Advantage of loose insulation
The advantage of this type is that no cutting is required, making it easy to lay in a loft where the joists are irregularly spaced.
Laying the loose insulation
It is supplied as granules which are poured from a sack and spread accross the floor area between the joists. To gain the required depth of cover, unless you have particularly deep joists, will result in the joists being covered. You will therefore need to build up the level of the joists in some areas to support some form of boarding to provide a means of access to the various areas for maintenance – i.e. water tanks.
Without such access, you won’t be able to see where it is safe to stand, as the joists won’t be visible.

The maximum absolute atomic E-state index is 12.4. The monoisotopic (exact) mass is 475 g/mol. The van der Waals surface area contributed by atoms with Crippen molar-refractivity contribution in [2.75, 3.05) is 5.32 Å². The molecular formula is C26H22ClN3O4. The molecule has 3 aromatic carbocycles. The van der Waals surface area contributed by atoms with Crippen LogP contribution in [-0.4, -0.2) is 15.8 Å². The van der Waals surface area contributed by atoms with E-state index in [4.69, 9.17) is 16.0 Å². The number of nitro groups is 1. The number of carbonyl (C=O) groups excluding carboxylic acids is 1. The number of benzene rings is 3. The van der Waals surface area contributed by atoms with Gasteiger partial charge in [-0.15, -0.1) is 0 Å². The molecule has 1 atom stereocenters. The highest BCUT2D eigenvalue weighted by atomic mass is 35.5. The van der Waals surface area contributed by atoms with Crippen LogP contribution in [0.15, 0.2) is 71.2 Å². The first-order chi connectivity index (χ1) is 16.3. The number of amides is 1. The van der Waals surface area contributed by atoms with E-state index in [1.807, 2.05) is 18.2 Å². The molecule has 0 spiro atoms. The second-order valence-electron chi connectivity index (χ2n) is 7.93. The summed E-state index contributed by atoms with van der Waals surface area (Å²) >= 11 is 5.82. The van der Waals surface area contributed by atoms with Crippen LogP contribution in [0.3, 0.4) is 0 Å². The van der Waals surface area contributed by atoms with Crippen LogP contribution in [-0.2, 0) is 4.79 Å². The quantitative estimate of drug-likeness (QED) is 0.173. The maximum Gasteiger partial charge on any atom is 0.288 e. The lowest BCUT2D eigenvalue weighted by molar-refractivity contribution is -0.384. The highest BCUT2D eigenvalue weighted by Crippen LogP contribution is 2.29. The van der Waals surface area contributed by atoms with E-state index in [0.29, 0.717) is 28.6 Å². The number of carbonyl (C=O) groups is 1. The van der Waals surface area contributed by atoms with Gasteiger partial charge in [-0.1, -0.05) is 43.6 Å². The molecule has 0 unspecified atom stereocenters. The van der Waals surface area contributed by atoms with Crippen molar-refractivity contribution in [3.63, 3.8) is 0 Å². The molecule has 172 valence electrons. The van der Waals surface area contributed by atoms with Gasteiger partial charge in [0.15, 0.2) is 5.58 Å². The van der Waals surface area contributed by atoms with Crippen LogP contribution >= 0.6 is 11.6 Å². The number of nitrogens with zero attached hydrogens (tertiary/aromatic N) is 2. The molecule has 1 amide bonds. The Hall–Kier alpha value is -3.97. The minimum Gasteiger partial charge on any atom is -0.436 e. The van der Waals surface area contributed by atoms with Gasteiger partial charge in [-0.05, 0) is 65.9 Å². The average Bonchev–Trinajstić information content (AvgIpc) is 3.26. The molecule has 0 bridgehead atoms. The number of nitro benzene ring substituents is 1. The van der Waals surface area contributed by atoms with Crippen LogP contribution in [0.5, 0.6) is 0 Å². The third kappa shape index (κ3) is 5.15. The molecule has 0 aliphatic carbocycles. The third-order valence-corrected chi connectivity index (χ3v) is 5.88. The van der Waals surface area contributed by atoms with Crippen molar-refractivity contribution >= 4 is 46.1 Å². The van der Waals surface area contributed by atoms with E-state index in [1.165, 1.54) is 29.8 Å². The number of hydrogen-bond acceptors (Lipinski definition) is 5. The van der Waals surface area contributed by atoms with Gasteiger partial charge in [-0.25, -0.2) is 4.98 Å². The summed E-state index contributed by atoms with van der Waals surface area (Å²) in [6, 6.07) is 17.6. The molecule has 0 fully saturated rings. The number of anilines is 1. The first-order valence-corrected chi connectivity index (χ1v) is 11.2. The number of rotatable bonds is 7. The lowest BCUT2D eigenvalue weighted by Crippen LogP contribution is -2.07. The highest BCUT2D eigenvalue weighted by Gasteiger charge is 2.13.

As with the blanket material, you will need to keep the insulation clear of eaves ventilation, cables, light fittings, and beneath the water tanks. To do this, use lengths of wood or hardboard to hold it in place.
If you have water pipes running along the floor, you can lay a lengths of wood or hardboard along the sides to prevent the granules flowing underneath. This way, the heat rising through the ceiling will help to keep the pipes warm and prevent freezing.
Pour the granules from the pack, starting at one end of the loft, and use a batten or broom to spread them to the required depth.
Nail battens around the edge of the loft access panel to form a recess for the material. Once this has been filled, cover with a piece of old sheet and fasten with drawing pins or staples. If you don’t, the granules will tip out easily. You may also fit draught excluder, like that used for doors, to prevent unecessary heat loss around the opening .